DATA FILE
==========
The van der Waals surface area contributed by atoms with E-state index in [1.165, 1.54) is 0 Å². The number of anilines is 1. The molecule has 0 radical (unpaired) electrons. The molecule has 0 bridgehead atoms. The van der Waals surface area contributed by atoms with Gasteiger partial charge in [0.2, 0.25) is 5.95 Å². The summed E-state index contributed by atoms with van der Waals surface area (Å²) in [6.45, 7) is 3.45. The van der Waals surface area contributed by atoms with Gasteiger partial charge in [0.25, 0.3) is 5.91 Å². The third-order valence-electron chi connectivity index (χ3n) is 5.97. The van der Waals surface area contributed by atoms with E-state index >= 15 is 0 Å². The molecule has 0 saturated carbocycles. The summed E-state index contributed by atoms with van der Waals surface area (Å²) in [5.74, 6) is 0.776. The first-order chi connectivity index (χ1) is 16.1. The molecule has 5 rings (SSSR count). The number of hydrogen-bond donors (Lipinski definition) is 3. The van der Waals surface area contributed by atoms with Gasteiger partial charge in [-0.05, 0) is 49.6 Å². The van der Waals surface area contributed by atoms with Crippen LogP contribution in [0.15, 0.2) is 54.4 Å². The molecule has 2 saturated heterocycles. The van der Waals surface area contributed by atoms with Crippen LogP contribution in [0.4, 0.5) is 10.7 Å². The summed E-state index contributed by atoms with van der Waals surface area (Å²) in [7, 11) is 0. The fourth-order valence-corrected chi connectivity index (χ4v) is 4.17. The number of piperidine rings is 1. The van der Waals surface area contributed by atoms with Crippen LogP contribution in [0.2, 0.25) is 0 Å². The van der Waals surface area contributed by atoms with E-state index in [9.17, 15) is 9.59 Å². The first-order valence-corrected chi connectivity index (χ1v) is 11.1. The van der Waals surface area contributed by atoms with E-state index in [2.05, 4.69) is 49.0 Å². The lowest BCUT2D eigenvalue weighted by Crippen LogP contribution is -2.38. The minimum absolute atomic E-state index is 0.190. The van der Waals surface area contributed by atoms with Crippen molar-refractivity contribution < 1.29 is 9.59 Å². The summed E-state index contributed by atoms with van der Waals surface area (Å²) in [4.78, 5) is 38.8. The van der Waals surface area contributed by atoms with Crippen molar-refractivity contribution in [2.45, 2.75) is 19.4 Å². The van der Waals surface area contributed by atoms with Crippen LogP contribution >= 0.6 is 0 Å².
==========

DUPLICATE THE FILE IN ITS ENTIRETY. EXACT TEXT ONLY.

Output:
The van der Waals surface area contributed by atoms with E-state index in [1.165, 1.54) is 0 Å². The number of anilines is 1. The molecule has 0 radical (unpaired) electrons. The molecule has 0 bridgehead atoms. The van der Waals surface area contributed by atoms with Gasteiger partial charge in [0.2, 0.25) is 5.95 Å². The summed E-state index contributed by atoms with van der Waals surface area (Å²) in [6.45, 7) is 3.45. The van der Waals surface area contributed by atoms with Gasteiger partial charge in [0.25, 0.3) is 5.91 Å². The third-order valence-electron chi connectivity index (χ3n) is 5.97. The van der Waals surface area contributed by atoms with E-state index >= 15 is 0 Å². The molecule has 0 saturated carbocycles. The summed E-state index contributed by atoms with van der Waals surface area (Å²) in [5.74, 6) is 0.776. The first-order chi connectivity index (χ1) is 16.1. The molecule has 5 rings (SSSR count). The number of hydrogen-bond donors (Lipinski definition) is 3. The van der Waals surface area contributed by atoms with Gasteiger partial charge in [-0.05, 0) is 49.6 Å². The van der Waals surface area contributed by atoms with Crippen LogP contribution in [0.15, 0.2) is 54.4 Å². The molecule has 2 saturated heterocycles. The van der Waals surface area contributed by atoms with Crippen LogP contribution in [0.4, 0.5) is 10.7 Å². The summed E-state index contributed by atoms with van der Waals surface area (Å²) in [7, 11) is 0. The fourth-order valence-corrected chi connectivity index (χ4v) is 4.17. The number of piperidine rings is 1. The van der Waals surface area contributed by atoms with Crippen LogP contribution in [0.2, 0.25) is 0 Å². The van der Waals surface area contributed by atoms with E-state index in [9.17, 15) is 9.59 Å². The first-order valence-corrected chi connectivity index (χ1v) is 11.1. The van der Waals surface area contributed by atoms with E-state index in [2.05, 4.69) is 49.0 Å². The lowest BCUT2D eigenvalue weighted by Crippen LogP contribution is -2.38. The minimum absolute atomic E-state index is 0.190. The van der Waals surface area contributed by atoms with Crippen molar-refractivity contribution < 1.29 is 9.59 Å². The summed E-state index contributed by atoms with van der Waals surface area (Å²) in [4.78, 5) is 38.8. The van der Waals surface area contributed by atoms with Crippen molar-refractivity contribution in [2.45, 2.75) is 19.4 Å². The van der Waals surface area contributed by atoms with Crippen LogP contribution >= 0.6 is 0 Å².